Third, obviously not every blogger will receive a notebook, which means that some bloggers will feel that they’ve been overlooked. From a PR perspective, rather than creating positive “buzz”, this initiative will actually generate a lot of negative publicity – it’s very easy to criticize something you’re not part of. Microsoft has further put is foot in its corporate mouth by saying that these bloggers are “fooling themselves”.

Finally, sending bribes to bloggers is not a good look for Microsoft, and this is exactly how this initiative will be perceived. Even as they try to defend themselves, Microsoft’s PR Gurus, show that they do not understand the blogosphere.

The fundamental problem is that is generally speaking blogs are perceived as being the authentic and trustworthy voice of the people who write them. The reason why this is so is because until recently blogs existed outside of the whole marketing/PR machine. Now however, they’re very much part of the machine, as Microsoft’s laptop give away demonstrates.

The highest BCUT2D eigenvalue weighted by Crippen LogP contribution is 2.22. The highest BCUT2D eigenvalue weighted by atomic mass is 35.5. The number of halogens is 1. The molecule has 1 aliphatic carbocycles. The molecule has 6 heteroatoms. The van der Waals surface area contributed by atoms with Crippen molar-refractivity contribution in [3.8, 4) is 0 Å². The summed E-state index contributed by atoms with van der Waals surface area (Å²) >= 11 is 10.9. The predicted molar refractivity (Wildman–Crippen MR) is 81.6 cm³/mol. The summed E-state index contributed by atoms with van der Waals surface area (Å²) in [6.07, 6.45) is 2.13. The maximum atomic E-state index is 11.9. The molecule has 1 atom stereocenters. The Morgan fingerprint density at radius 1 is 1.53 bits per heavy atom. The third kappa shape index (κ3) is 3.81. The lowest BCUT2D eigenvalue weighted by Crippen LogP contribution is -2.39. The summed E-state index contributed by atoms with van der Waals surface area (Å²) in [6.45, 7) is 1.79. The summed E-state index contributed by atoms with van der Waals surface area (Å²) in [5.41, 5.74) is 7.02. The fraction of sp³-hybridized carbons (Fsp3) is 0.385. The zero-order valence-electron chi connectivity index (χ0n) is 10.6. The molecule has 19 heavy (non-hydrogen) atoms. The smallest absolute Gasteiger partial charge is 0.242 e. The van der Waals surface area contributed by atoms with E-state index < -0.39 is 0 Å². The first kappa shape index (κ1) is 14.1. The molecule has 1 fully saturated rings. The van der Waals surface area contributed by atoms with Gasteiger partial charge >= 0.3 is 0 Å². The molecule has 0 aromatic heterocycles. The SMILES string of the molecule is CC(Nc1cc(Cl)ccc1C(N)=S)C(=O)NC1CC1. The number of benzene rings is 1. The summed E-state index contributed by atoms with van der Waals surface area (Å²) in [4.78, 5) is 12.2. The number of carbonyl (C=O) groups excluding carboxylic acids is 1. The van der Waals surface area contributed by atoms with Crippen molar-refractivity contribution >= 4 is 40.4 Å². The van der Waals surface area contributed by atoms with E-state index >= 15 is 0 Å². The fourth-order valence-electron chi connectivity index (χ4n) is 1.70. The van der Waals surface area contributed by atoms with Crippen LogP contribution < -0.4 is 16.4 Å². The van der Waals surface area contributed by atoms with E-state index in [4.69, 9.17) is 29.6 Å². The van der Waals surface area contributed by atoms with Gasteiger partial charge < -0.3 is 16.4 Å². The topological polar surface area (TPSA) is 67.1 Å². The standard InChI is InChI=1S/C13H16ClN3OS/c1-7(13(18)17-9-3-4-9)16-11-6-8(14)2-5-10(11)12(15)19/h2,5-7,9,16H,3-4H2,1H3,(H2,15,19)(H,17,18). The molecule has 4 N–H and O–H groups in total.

Microsoft’s recent comments, and criticisms by some sections of the blogosphere, have done nothing to allay my concerns – they’ve just underscored how real the problem is. Some bloggers don’t (or don’t want to) understand the ethical issues, and companies (ie Microsoft) are very happy to cynically exploit this lack of understanding.

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62 Responses to “Microsoft’s cynical response to laptop scandal”

  1. Keep the Laptop!!!:

    KEEP THE LAPTOP. IT’S FREE. YOU DIDN’T ORDER IT. YOU DIDN’T ASK FOR IT. ACCORDING TO THE POST OFFICE, IT’S YOURS FOR FREE IF YOU DIDN’T ORDER IT AND DIDN’T ASK FOR IT. ETHNICS, MESTHICS. KEEP THE LAPTOP. IT’S YOURS. SCREW MICROSOFT. KEEP THE LAPTOP – AND DO A BLOG ON THE CONTINUING DOMINANCE OF XP!!!

  2. Chady:

    I agree… KEEP THE LAPTOP. It’s your laptop so KEEP IT. People who don’t understand shouldn’t read your blog anyway… so many people…so many opinions… all the people complaining our jealous..reglardless what they say…and if they aren’t jealous..then I am glad they are a minority because there is something wrong with their brain. What kind of person makes someone give up something cool like a new ACER laptop… grow up…

  3. anonnnnimous:

    Wipe the laptop. Put a flavor of Linux on it. M$ is obviously as stupid and greedy as it is narrow-minded. IF you want someone to review your software, send it to a magazine that is BASED on reviews. Bloggers are not thorough and MS is just attention-whoring. Keep the gift. Sell it on ebay. Video it as you destroy it and put it on you tube.